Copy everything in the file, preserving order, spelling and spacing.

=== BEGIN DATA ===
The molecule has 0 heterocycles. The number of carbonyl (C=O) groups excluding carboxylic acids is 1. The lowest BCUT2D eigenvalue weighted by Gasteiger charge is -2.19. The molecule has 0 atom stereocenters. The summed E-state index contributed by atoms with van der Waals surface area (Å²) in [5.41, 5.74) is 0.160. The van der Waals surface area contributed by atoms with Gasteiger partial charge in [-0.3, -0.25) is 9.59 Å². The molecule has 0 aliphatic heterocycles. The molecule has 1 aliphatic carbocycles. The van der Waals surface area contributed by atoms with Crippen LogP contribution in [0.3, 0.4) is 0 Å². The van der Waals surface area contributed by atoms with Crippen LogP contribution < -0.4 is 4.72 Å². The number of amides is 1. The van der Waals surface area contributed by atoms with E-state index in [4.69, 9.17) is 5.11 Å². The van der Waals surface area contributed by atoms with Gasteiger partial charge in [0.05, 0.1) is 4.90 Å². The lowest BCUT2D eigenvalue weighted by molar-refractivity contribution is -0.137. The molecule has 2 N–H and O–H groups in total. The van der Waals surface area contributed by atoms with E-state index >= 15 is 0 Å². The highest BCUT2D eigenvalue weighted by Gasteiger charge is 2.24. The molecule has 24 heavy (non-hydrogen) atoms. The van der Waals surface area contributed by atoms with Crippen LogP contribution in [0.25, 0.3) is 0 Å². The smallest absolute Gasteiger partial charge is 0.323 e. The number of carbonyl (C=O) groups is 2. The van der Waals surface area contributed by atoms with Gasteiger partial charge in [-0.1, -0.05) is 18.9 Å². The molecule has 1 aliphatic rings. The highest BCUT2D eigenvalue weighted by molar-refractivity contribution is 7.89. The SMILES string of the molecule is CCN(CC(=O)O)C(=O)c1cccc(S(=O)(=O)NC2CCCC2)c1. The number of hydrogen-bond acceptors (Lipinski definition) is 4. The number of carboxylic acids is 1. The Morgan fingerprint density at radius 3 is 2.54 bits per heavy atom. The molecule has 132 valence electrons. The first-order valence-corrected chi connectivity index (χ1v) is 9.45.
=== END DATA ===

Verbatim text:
The molecule has 0 heterocycles. The number of carbonyl (C=O) groups excluding carboxylic acids is 1. The lowest BCUT2D eigenvalue weighted by Gasteiger charge is -2.19. The molecule has 0 atom stereocenters. The summed E-state index contributed by atoms with van der Waals surface area (Å²) in [5.41, 5.74) is 0.160. The van der Waals surface area contributed by atoms with Gasteiger partial charge in [-0.3, -0.25) is 9.59 Å². The molecule has 0 aliphatic heterocycles. The molecule has 1 aliphatic carbocycles. The van der Waals surface area contributed by atoms with Crippen LogP contribution in [0.3, 0.4) is 0 Å². The van der Waals surface area contributed by atoms with Crippen LogP contribution < -0.4 is 4.72 Å². The number of amides is 1. The van der Waals surface area contributed by atoms with E-state index in [4.69, 9.17) is 5.11 Å². The van der Waals surface area contributed by atoms with Gasteiger partial charge in [0.05, 0.1) is 4.90 Å². The lowest BCUT2D eigenvalue weighted by molar-refractivity contribution is -0.137. The molecule has 2 N–H and O–H groups in total. The van der Waals surface area contributed by atoms with E-state index >= 15 is 0 Å². The highest BCUT2D eigenvalue weighted by Gasteiger charge is 2.24. The molecule has 24 heavy (non-hydrogen) atoms. The van der Waals surface area contributed by atoms with Crippen LogP contribution in [0.25, 0.3) is 0 Å². The smallest absolute Gasteiger partial charge is 0.323 e. The number of carbonyl (C=O) groups is 2. The van der Waals surface area contributed by atoms with Gasteiger partial charge in [-0.1, -0.05) is 18.9 Å². The molecule has 1 aliphatic rings. The highest BCUT2D eigenvalue weighted by molar-refractivity contribution is 7.89. The SMILES string of the molecule is CCN(CC(=O)O)C(=O)c1cccc(S(=O)(=O)NC2CCCC2)c1. The number of hydrogen-bond acceptors (Lipinski definition) is 4. The number of carboxylic acids is 1. The Morgan fingerprint density at radius 3 is 2.54 bits per heavy atom. The molecule has 132 valence electrons. The first-order valence-corrected chi connectivity index (χ1v) is 9.45.